At the beginning of this nation, the Founders had in mind that, of the three branches of government based on Montesquieu’s idea of the separation of powers that evolved into the American concept of “checks and balances”, the legislative branch, as representative of the sovereignty of the people, would be dominant and the judicial branch would be inferior. Of course, this balance was altered significantly with the decision in Marbury vs. Madison in 1803, which, in effect, made the Supreme Court the final arbiter of the constitutionality of laws. With this ultimate power over the years since, the Court has produced some shocking results, many of which (the Dred Scot decision and Plessy vs. Ferguson, for examples) were later corrected by the Court itself, by constitutional amendment, or by legislation. However, the recent Supreme Court term has made it abundantly clear to me that we have now reached the point where judicial overreach is a serious threat to representative democracy (see “The End Of Democracy Debate”, September 2000). Possibly not since the Dred Scot decision of 1857 confirming a property right in owning slaves has there been more ominous language written by a Supreme Court majority or language more at variance with the ordered liberty envisioned by the Founders than that in the University of Michigan affirmative action cases (more on this below) and the Lawrence vs. Texas sodomy case. Again, ideas have consequences, and, as Robert Bork warned in his book, Slouching Towards Gomorrah, the ideas of a general and undefined right of privacy and to “personal dignity and autonomy” have now morphed into the radical individualism embodied in the now famous “mystery passage” in the majority opinion in Planned Parenthood vs. Casey: “At the heart of liberty is the right to define one’s own concept of existence, of meaning, of the universe, and of the mystery of human life.” Really?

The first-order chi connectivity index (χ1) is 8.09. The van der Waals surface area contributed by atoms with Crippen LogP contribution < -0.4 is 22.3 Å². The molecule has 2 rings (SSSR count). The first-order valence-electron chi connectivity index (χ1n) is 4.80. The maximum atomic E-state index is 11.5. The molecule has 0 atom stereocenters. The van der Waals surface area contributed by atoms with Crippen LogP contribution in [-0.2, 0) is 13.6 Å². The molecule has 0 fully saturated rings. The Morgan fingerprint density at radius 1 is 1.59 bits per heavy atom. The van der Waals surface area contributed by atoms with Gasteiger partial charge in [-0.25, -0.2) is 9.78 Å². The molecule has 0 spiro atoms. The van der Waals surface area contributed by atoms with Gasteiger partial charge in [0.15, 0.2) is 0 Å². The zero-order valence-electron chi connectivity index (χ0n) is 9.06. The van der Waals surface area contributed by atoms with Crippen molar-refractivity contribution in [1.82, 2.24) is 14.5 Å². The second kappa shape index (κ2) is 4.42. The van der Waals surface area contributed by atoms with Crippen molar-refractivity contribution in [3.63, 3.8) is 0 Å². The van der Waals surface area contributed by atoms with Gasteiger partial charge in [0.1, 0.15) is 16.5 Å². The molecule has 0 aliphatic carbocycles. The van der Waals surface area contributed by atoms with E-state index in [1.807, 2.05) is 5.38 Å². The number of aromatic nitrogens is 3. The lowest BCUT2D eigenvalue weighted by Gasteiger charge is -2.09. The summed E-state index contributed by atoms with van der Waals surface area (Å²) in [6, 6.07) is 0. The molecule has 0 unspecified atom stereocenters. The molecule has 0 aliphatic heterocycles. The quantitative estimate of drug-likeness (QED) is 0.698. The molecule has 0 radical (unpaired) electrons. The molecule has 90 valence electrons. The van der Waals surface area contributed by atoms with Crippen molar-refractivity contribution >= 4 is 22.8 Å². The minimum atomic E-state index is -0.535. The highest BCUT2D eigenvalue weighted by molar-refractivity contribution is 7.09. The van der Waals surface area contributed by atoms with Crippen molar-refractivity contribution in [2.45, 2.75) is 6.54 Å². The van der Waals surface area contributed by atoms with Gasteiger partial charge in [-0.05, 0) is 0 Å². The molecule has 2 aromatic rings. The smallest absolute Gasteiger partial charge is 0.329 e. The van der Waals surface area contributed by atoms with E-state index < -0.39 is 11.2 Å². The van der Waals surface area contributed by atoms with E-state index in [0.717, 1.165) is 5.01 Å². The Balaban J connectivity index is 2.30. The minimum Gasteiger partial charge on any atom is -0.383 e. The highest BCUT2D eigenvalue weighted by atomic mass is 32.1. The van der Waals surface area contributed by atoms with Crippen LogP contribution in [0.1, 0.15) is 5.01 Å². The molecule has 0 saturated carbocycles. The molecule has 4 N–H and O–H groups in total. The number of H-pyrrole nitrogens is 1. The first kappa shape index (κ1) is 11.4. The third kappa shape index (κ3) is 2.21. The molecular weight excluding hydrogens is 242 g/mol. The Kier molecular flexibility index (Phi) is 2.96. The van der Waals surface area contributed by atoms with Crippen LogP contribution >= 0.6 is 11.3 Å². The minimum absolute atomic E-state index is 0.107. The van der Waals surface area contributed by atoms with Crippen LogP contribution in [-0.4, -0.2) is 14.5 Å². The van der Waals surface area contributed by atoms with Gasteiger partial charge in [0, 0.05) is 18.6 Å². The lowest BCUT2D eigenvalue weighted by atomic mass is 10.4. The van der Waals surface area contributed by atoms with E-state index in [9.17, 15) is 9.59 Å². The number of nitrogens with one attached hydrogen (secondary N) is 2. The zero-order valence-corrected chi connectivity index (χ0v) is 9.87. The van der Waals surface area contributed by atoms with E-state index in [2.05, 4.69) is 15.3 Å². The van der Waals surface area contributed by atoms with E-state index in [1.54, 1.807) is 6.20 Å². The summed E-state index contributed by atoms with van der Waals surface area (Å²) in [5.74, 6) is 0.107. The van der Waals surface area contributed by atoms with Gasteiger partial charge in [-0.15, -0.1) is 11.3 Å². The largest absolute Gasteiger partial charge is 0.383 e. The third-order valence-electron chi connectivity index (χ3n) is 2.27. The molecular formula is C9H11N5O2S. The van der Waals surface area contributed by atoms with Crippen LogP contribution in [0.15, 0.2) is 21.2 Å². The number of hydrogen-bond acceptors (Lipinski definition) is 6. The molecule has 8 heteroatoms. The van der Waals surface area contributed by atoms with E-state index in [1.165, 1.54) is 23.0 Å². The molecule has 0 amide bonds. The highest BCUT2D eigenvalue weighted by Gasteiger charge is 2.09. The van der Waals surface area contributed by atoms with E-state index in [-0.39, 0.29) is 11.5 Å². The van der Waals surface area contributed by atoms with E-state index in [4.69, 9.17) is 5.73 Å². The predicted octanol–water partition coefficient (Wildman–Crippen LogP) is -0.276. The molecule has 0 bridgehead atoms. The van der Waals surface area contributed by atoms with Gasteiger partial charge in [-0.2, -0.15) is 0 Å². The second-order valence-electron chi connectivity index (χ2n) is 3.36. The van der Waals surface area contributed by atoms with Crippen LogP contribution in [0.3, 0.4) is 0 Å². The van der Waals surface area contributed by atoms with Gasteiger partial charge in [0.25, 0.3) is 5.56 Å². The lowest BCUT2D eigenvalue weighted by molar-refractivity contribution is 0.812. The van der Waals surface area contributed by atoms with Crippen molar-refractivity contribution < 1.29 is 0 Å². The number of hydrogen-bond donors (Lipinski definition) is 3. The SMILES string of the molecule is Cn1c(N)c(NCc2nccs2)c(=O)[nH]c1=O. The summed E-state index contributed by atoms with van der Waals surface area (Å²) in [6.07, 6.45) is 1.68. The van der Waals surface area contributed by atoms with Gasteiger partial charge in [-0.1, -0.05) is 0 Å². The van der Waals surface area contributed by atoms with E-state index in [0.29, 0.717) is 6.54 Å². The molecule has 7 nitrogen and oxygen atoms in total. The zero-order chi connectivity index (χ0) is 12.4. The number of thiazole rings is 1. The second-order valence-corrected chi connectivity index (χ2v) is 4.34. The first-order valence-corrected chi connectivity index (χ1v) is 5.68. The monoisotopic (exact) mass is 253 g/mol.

At issue here is much more than the particular facts of the cases. What is at stake is the sanctity of constitutional law and the sovereignty of representative government, particularly when they come into conflict with the current “political correctness” of the underlying issue. Columnist Jonah Goldberg has noted that the entire culture is now soaked with the moral relativism implicit in postmodernism, the central assumption of which is that independent moral judgments are impossible. Most people would prefer it otherwise, but the reality is that we are in a war over the future of our culture. There are values at stake here that will determine the fate of the American idea. The public square, i.e., the legislative and political process, is the proper arena in which to fight the battles of this war, and to relegate them to the judiciary is a complete failure of leadership on our part.